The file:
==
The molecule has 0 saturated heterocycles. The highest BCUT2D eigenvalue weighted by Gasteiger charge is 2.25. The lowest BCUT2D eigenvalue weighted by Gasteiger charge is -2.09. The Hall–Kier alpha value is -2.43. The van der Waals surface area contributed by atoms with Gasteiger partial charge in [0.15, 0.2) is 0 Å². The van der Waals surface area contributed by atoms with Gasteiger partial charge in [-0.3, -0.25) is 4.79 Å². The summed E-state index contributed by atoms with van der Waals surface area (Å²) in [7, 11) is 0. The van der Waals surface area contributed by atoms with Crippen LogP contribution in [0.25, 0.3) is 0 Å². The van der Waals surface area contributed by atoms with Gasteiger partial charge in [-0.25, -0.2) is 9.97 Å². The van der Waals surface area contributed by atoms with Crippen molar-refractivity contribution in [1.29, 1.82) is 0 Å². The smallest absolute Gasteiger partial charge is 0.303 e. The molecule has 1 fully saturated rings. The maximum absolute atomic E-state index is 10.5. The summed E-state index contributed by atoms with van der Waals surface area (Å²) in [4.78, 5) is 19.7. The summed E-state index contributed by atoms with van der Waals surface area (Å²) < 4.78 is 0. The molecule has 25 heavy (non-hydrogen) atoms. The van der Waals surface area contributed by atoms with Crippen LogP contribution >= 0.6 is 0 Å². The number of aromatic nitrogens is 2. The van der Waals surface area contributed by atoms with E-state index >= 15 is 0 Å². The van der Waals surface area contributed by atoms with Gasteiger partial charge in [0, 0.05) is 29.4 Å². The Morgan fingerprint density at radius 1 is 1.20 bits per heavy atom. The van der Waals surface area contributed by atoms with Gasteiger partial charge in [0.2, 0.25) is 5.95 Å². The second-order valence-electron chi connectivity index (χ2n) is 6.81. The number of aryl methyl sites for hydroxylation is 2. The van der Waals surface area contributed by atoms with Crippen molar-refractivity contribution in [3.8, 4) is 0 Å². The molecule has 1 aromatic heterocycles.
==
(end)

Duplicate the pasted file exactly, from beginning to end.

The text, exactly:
The molecule has 0 saturated heterocycles. The highest BCUT2D eigenvalue weighted by Gasteiger charge is 2.25. The lowest BCUT2D eigenvalue weighted by Gasteiger charge is -2.09. The Hall–Kier alpha value is -2.43. The van der Waals surface area contributed by atoms with Gasteiger partial charge in [0.15, 0.2) is 0 Å². The van der Waals surface area contributed by atoms with Gasteiger partial charge in [-0.3, -0.25) is 4.79 Å². The summed E-state index contributed by atoms with van der Waals surface area (Å²) in [7, 11) is 0. The van der Waals surface area contributed by atoms with Crippen LogP contribution in [0.25, 0.3) is 0 Å². The van der Waals surface area contributed by atoms with Gasteiger partial charge in [-0.25, -0.2) is 9.97 Å². The van der Waals surface area contributed by atoms with Crippen molar-refractivity contribution in [1.29, 1.82) is 0 Å². The smallest absolute Gasteiger partial charge is 0.303 e. The molecule has 1 fully saturated rings. The maximum absolute atomic E-state index is 10.5. The summed E-state index contributed by atoms with van der Waals surface area (Å²) in [4.78, 5) is 19.7. The summed E-state index contributed by atoms with van der Waals surface area (Å²) < 4.78 is 0. The molecule has 25 heavy (non-hydrogen) atoms. The van der Waals surface area contributed by atoms with Crippen LogP contribution >= 0.6 is 0 Å². The number of aromatic nitrogens is 2. The van der Waals surface area contributed by atoms with E-state index >= 15 is 0 Å². The van der Waals surface area contributed by atoms with Gasteiger partial charge in [0, 0.05) is 29.4 Å². The Morgan fingerprint density at radius 1 is 1.20 bits per heavy atom. The van der Waals surface area contributed by atoms with Gasteiger partial charge in [0.2, 0.25) is 5.95 Å². The second-order valence-electron chi connectivity index (χ2n) is 6.81. The number of aryl methyl sites for hydroxylation is 2. The van der Waals surface area contributed by atoms with Crippen molar-refractivity contribution in [3.8, 4) is 0 Å². The molecule has 1 aromatic heterocycles.